The irony of this situation is, that while Armenian terrorists have throughout the past one hundred years consistently failed to obtain their goals vis-â-vis their enemies, be they the Russian or Ottoman Empires or the Government of the Republic of Turkey, they have succeeded in creating the desired climate of terror among their fellow Armenians, the very community they claim to be working on behalf of. This is the sole success of a century of Armenian terrorism.

While this ‘curtain of fear’ may well account for the almost total silence of any voices within the Armenian communities of the world (with the exception of the Turkish Armenians), to openly speak out against the activities of Armenian terrorists, it does not account for the fact that many prominent Armenians in Western Europe and the United States of America have frequently used the flurry of press interest occasioned by the latest terrorist attack, to make statements which at least tacitly support such activities. As an example of this attitude we may cite the statement of Mr. Kevork Donabedian, the editor of the Armenian Weekly, an ethnic newspaper published in the United States, which was reported in an article in the Christian Science Monitor

“As an Armenian, I never condone terrorism, but there must be a reason behind this. Maybe the terrorism will work. It worked for the Jews. They have Israel, “[Monitor, November 18, 1980].

This attitude which may be typified as the “of course we don’t condone terrorism, but we must understand the deep sense of frustration experienced by these young men as a result of the great historical injustice done to the Armenians by the Turks, etc. etc.”, is repeated in the wake of every assassination, by a variety of Armenian academicians, spokesmen, and religious leaders. What it amounts to is nothing more than a token distancing of oneself from the actual event with the almost ritual “of course we don’t condone terrorism,” followed by a repetition of the same catalogue of charges concerning allegations of “massacres” and “genocide” against the Ottoman Empire of 1914-1915. Be the spokesman an Armenian-American or a French-Armenian, the litany seldom varies. As for the intent, it never varies. It is the justification of the actions of the terrorists, on the grounds that their ancestors were the victims of an historical injustice. Albeit de facto, this represents nothing less than an acceptance of the actions of the terrorists. What such individuals are really saying is: “while I wouldn’t want to hold the gun myself, those who do are performing a useful service on behalf of the ‘Armenian Cause’.”

Lest this indictment sound too harsh, I should now like to turn to a rather detailed ‘case study of the manner in which those few terrorists who have been apprehended, have been treated, and are being treated by the Armenian community as a whole.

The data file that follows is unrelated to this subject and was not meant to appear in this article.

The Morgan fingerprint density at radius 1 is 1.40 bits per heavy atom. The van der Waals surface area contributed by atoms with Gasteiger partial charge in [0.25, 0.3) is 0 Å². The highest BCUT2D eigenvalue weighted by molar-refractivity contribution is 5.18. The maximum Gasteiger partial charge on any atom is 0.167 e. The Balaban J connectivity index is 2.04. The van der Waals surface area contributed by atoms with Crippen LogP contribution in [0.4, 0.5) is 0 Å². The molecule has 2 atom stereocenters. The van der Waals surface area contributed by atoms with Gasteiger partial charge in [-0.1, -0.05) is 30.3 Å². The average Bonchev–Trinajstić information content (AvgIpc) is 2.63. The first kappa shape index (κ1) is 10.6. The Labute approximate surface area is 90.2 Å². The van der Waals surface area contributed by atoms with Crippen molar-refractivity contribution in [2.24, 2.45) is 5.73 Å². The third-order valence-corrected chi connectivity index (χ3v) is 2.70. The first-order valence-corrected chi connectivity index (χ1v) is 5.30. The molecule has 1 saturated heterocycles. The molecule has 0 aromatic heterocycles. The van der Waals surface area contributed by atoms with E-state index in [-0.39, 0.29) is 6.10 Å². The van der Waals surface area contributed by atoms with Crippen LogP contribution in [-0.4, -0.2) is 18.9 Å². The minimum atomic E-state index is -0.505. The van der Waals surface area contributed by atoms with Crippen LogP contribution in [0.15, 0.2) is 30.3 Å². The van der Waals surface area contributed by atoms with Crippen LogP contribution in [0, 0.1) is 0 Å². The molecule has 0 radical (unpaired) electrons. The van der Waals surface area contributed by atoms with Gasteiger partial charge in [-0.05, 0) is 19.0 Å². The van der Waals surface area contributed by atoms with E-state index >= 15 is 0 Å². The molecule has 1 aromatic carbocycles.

This discussion will focus on an examination of two periods of terrorism, that which I will term the ‘Post World War I Round’ and the ‘Current Round,’ which began in 1973 and continues until the present.

Following the end of World War I, the Armenian Revolutionary Federation, or the Dashnaks as they are more commonly known, formed a network known as ‘Nemesis’ designed to track down and assassinate former members of the Young Turk Government. Their first victim was the former Minister of the Interior, Talät Pasha, who was gunned down on March 15, 1921, while walking on the street in Berlin. His assassin was an Armenian named Soghomon Tehlirian. Nine months later the former Ottoman Minister of Foreign Affairs, Said Halim Pasha, was assassinated by an Armenian named Arshavir Shirakian in Rome. Barely four months later, this time working with an accomplice named Aram Yerganian, Shirakian struck again. This time his victims were two former Young Turk officials, Bahaeddin Sakir Bey and Cemal Azmi Bey, who were shot in Berlin on April 17, 1922. A few months later Cemal Pasha was gunned down in Tiflis by two Armenians [Walker, 1980: p. 344]. And the killing continued...

Soghoman Tehlirian

Soghoman Tehlirian

Of more import to us here, than the assassinations themselves, was the response then and now of the Armenian community at large to these events. Tehlirian, the assassin of Talât Pasha, was arrested in Berlin and charged with murder. Within days of his arrest, a “Soghomon Tehlirian Defense Fund” was established in Berlin, which rapidly grew as Armenians worldwide, and in particular in the United States, sent their contributions to Berlin. Aided by the legal advice thus purchased, Tehlirian was acquitted after a cursory two day trial, For the next forty years, until his death in San Francisco (1960), Tehlirian was accorded the status of an ‘Armenian National Hero.’ Indeed, the 1968 book by James Nazer entitled, “The First Genocide of the Twentieth Century,” places this ‘title’ beneath his photograph [Nazer, 1968]. The author likewise granted the epitaph of ‘Armenian National Hero’ to Shiragian and Yerganian, two of Tehlirian’s fellow ‘Nemesis’ members.

The most disturbing aspect of this (‘Moral Support’-for-a-terrorist) gathering is ... that it occurred in a religious sanctuary

 Skipping forward in time to the ‘Current Round’ of Armenian terrorism, let us compare the treatment accorded the assassin of Kemal Arikan, the Turkish Consul General in Los Angeles, and that given to the five terrorists who occupied the residence of the Turkish Embassy in Lisbon, with that accorded to their ‘Nemesis’ forefathers.